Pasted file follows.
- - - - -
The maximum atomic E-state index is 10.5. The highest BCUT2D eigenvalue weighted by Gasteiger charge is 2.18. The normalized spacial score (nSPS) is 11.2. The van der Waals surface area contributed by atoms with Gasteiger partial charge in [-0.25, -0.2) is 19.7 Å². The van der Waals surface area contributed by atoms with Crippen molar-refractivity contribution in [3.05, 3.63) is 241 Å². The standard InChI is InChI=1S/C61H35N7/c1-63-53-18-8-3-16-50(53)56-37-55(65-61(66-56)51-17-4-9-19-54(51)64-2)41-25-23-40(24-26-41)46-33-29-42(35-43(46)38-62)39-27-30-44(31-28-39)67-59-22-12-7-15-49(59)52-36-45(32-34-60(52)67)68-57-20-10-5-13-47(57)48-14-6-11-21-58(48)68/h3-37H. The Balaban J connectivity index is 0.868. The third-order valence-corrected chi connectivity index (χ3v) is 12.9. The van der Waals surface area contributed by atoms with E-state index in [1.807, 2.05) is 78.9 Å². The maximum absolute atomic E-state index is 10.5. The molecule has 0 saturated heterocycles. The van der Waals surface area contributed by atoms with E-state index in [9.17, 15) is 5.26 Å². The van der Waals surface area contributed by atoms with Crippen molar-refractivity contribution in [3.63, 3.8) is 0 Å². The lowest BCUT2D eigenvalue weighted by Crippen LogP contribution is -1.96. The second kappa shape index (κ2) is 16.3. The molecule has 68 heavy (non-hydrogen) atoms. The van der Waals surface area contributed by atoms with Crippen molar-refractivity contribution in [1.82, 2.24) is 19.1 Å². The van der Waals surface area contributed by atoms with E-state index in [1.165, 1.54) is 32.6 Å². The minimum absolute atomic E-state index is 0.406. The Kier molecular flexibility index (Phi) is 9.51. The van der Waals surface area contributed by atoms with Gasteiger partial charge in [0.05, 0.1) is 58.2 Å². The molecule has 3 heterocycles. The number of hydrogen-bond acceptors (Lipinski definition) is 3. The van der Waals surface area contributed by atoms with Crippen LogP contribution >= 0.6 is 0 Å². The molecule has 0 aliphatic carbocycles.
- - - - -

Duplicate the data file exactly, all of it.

The maximum atomic E-state index is 10.5. The highest BCUT2D eigenvalue weighted by Gasteiger charge is 2.18. The normalized spacial score (nSPS) is 11.2. The van der Waals surface area contributed by atoms with Gasteiger partial charge in [-0.25, -0.2) is 19.7 Å². The van der Waals surface area contributed by atoms with Crippen molar-refractivity contribution in [3.05, 3.63) is 241 Å². The standard InChI is InChI=1S/C61H35N7/c1-63-53-18-8-3-16-50(53)56-37-55(65-61(66-56)51-17-4-9-19-54(51)64-2)41-25-23-40(24-26-41)46-33-29-42(35-43(46)38-62)39-27-30-44(31-28-39)67-59-22-12-7-15-49(59)52-36-45(32-34-60(52)67)68-57-20-10-5-13-47(57)48-14-6-11-21-58(48)68/h3-37H. The Balaban J connectivity index is 0.868. The third-order valence-corrected chi connectivity index (χ3v) is 12.9. The van der Waals surface area contributed by atoms with E-state index in [1.807, 2.05) is 78.9 Å². The maximum absolute atomic E-state index is 10.5. The molecule has 0 saturated heterocycles. The van der Waals surface area contributed by atoms with E-state index in [9.17, 15) is 5.26 Å². The van der Waals surface area contributed by atoms with Crippen molar-refractivity contribution in [3.63, 3.8) is 0 Å². The lowest BCUT2D eigenvalue weighted by Crippen LogP contribution is -1.96. The second kappa shape index (κ2) is 16.3. The molecule has 68 heavy (non-hydrogen) atoms. The van der Waals surface area contributed by atoms with Crippen molar-refractivity contribution in [1.82, 2.24) is 19.1 Å². The van der Waals surface area contributed by atoms with E-state index in [1.165, 1.54) is 32.6 Å². The minimum absolute atomic E-state index is 0.406. The Kier molecular flexibility index (Phi) is 9.51. The van der Waals surface area contributed by atoms with Gasteiger partial charge in [0.05, 0.1) is 58.2 Å². The molecule has 3 heterocycles. The number of hydrogen-bond acceptors (Lipinski definition) is 3. The van der Waals surface area contributed by atoms with Crippen LogP contribution >= 0.6 is 0 Å². The molecule has 0 aliphatic carbocycles.